Audio Files Being Consumed as ‘Digital Drugs’: Study

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A study on the Global Drug Survey 2021 has raised questions on the phenomenon of binaural beats in audio files being consumed as “digital drugs” capable of “eliciting mental and emotional responses” akin to psychoactive drugs.

“We’re starting to see digital experiences defined as drugs, but they could also be seen as complementary practices alongside drug use,” said Dr. Monica Barratt from RMIT, the lead author for the study.

Binaural beats occur when an individual is exposed to two similar tones of slightly different frequencies at each of their ears, the brain then creates an illusioned third tone in response.

The beat has been claimed to allow users to embody the “experience of psychoactive drugs or to elicit specific cognitive or emotional states,” especially giving users a therapeutic experience, mainly in terms of reduced anxiety or sleep induction.

The team surveyed 30,896 participants from 22 countries, speaking 11 languages, including Australia, U.S., Brazil and many others.

Participants were asked if they had listened to binaural beats in the past 12 months to experience altered states. Those that indicated usage were then surveyed on the details of their use, such as the frequency, hours per day, the reason for use and the platforms and devices used to access.

Overall, 5.3 percent of respondents reported using binaural beats to experience altered states in the past 12 months. The majority listened “to relax or fall asleep,” taking up 72.2 percent of responses, and 34.7 percent wanted to change their mood.

An 11.7 percent reported listening “to get a similar effect to that of other drugs,” and this group was also commonly linked with psychedelic drug consumption behaviours.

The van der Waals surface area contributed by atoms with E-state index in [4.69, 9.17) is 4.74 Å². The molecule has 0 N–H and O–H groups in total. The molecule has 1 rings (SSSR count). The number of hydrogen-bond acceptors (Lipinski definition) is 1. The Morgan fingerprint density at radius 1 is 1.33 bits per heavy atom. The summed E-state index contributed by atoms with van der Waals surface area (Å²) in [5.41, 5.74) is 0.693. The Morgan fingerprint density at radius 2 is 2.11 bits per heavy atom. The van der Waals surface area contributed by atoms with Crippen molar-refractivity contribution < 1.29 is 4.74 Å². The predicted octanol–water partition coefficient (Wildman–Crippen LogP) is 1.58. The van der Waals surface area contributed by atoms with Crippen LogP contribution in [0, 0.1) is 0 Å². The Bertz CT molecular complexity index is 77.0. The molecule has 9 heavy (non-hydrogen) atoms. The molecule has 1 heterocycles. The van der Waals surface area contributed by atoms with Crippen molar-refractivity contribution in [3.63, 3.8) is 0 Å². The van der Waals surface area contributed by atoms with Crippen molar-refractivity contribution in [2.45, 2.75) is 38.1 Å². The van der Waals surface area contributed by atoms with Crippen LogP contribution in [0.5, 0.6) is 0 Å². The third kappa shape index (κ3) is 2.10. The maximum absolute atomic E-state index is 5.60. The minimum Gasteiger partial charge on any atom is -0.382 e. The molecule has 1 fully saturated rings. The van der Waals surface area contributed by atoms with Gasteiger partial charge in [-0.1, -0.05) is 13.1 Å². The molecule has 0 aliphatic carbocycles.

Further, a small remainder listened to binaural beats for concentration, meditation, to ease headaches or pain, to facilitate lucid dreaming, astral projection and other “out of body” experiences, and to enhance the effects of the psychedelic drugs.

The team found, on average, those that listened to binaural beats would have done so at least 10 times over a 12 months period, and 68.3 percent accessed the beats through video streaming platforms such as YouTube, with 34.4 percent accessing the audio through audio streaming platforms such as Spotify.

Barratt said that the phenomenon of binaural beat listening challenges the traditional definition of a drug as “a substance you consume.”

“It could be to do with how an activity affects your brain,” she said.

However, the authors noted that research around binaural beat listening has been very scant on its impact.

Though some studies have found binaural beats to have positive effects on pain alleviation, anxiety reduction and memory, “there have been conflicting findings around its effects on concentration.”

The study found binaural beat listening to be most prevalent in younger aged groups and drug takers–with 7.6 percent of respondents aged 16 to 20 listening to binaural beats.

However, Barratt does not believe that this is indicative that binaural beat listening is a gateway to ingesting other drugs.

“In the survey, we found most people who listen were already using ingestible substances,” she said but indicated there is a need for more research “to document and negate possible harms.”

“Evidence is mounting, but it’s still unclear, which is why more research is needed into any possible side effects,” she said.

“The mere existence of this phenomenon challenges broadly held assumptions about what drugs actually are. It has led us to ask whether mediated digital experiences could also be considered ‘drugs’, or whether they are better placed as complementary practices alongside drug use,” the authors concluded.

Marina Zhang


Marina Zhang is based in Melbourne and focuses on Australian news. Contact her at

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